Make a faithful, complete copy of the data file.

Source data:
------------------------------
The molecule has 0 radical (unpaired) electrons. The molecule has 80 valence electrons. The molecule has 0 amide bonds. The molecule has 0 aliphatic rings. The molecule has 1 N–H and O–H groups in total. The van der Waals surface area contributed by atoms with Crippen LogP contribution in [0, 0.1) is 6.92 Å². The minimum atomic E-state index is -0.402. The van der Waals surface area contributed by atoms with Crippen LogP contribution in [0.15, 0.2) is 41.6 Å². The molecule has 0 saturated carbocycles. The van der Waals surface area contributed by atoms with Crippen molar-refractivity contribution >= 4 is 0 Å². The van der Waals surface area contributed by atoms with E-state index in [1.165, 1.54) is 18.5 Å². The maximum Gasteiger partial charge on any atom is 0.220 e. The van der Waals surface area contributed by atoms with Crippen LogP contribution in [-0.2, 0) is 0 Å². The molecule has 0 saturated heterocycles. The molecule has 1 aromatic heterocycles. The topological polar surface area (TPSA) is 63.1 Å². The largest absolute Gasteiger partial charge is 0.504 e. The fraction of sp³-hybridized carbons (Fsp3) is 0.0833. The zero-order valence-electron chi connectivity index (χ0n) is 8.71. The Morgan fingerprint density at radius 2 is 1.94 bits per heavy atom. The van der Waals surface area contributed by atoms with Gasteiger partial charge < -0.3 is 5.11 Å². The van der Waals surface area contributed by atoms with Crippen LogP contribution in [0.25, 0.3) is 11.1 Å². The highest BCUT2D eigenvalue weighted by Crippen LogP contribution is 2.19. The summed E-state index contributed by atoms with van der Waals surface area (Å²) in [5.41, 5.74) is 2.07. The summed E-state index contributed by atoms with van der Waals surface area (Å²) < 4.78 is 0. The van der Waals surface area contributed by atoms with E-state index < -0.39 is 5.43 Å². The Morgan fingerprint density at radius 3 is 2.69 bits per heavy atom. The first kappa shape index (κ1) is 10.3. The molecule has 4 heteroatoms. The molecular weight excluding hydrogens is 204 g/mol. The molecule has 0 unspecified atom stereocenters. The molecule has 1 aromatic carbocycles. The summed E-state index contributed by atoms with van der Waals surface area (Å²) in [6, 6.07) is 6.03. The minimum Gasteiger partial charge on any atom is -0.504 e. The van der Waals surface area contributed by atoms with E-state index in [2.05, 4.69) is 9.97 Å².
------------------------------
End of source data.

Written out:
The molecule has 0 radical (unpaired) electrons. The molecule has 80 valence electrons. The molecule has 0 amide bonds. The molecule has 0 aliphatic rings. The molecule has 1 N–H and O–H groups in total. The van der Waals surface area contributed by atoms with Crippen LogP contribution in [0, 0.1) is 6.92 Å². The minimum atomic E-state index is -0.402. The van der Waals surface area contributed by atoms with Crippen LogP contribution in [0.15, 0.2) is 41.6 Å². The molecule has 0 saturated carbocycles. The van der Waals surface area contributed by atoms with Crippen molar-refractivity contribution >= 4 is 0 Å². The van der Waals surface area contributed by atoms with E-state index in [1.165, 1.54) is 18.5 Å². The maximum Gasteiger partial charge on any atom is 0.220 e. The van der Waals surface area contributed by atoms with Crippen LogP contribution in [-0.2, 0) is 0 Å². The molecule has 0 saturated heterocycles. The molecule has 1 aromatic heterocycles. The topological polar surface area (TPSA) is 63.1 Å². The largest absolute Gasteiger partial charge is 0.504 e. The fraction of sp³-hybridized carbons (Fsp3) is 0.0833. The zero-order valence-electron chi connectivity index (χ0n) is 8.71. The Morgan fingerprint density at radius 2 is 1.94 bits per heavy atom. The van der Waals surface area contributed by atoms with Gasteiger partial charge < -0.3 is 5.11 Å². The van der Waals surface area contributed by atoms with Crippen LogP contribution in [0.25, 0.3) is 11.1 Å². The highest BCUT2D eigenvalue weighted by Crippen LogP contribution is 2.19. The summed E-state index contributed by atoms with van der Waals surface area (Å²) in [5.41, 5.74) is 2.07. The summed E-state index contributed by atoms with van der Waals surface area (Å²) < 4.78 is 0. The van der Waals surface area contributed by atoms with E-state index < -0.39 is 5.43 Å². The Morgan fingerprint density at radius 3 is 2.69 bits per heavy atom. The first kappa shape index (κ1) is 10.3. The molecule has 4 heteroatoms. The molecular weight excluding hydrogens is 204 g/mol. The molecule has 0 unspecified atom stereocenters. The molecule has 1 aromatic carbocycles. The summed E-state index contributed by atoms with van der Waals surface area (Å²) in [6, 6.07) is 6.03. The minimum Gasteiger partial charge on any atom is -0.504 e. The van der Waals surface area contributed by atoms with E-state index in [2.05, 4.69) is 9.97 Å².